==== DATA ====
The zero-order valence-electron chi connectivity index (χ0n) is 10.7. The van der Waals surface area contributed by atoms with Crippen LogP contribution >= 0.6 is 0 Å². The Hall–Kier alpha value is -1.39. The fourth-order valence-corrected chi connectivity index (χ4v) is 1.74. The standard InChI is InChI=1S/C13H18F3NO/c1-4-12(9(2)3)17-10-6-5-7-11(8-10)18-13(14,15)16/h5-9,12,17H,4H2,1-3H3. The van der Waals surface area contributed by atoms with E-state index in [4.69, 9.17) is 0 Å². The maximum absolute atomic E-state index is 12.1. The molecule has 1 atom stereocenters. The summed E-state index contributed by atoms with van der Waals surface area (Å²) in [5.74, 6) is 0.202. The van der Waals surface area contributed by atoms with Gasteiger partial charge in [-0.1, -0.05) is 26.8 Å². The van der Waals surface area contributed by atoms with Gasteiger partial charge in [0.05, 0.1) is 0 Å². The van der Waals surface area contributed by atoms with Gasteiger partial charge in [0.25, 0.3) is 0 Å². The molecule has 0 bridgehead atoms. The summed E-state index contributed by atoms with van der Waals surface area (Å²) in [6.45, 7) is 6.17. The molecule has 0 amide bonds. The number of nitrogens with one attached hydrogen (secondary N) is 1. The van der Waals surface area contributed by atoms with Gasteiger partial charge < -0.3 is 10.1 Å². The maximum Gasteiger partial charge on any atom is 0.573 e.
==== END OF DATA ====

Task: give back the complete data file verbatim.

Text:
The zero-order valence-electron chi connectivity index (χ0n) is 10.7. The van der Waals surface area contributed by atoms with Crippen LogP contribution >= 0.6 is 0 Å². The Hall–Kier alpha value is -1.39. The fourth-order valence-corrected chi connectivity index (χ4v) is 1.74. The standard InChI is InChI=1S/C13H18F3NO/c1-4-12(9(2)3)17-10-6-5-7-11(8-10)18-13(14,15)16/h5-9,12,17H,4H2,1-3H3. The van der Waals surface area contributed by atoms with E-state index in [4.69, 9.17) is 0 Å². The maximum absolute atomic E-state index is 12.1. The molecule has 1 atom stereocenters. The summed E-state index contributed by atoms with van der Waals surface area (Å²) in [5.74, 6) is 0.202. The van der Waals surface area contributed by atoms with Gasteiger partial charge in [-0.1, -0.05) is 26.8 Å². The van der Waals surface area contributed by atoms with Gasteiger partial charge in [0.05, 0.1) is 0 Å². The van der Waals surface area contributed by atoms with Gasteiger partial charge in [0.25, 0.3) is 0 Å². The molecule has 0 bridgehead atoms. The summed E-state index contributed by atoms with van der Waals surface area (Å²) in [6.45, 7) is 6.17. The molecule has 0 amide bonds. The number of nitrogens with one attached hydrogen (secondary N) is 1. The van der Waals surface area contributed by atoms with Gasteiger partial charge < -0.3 is 10.1 Å². The maximum Gasteiger partial charge on any atom is 0.573 e.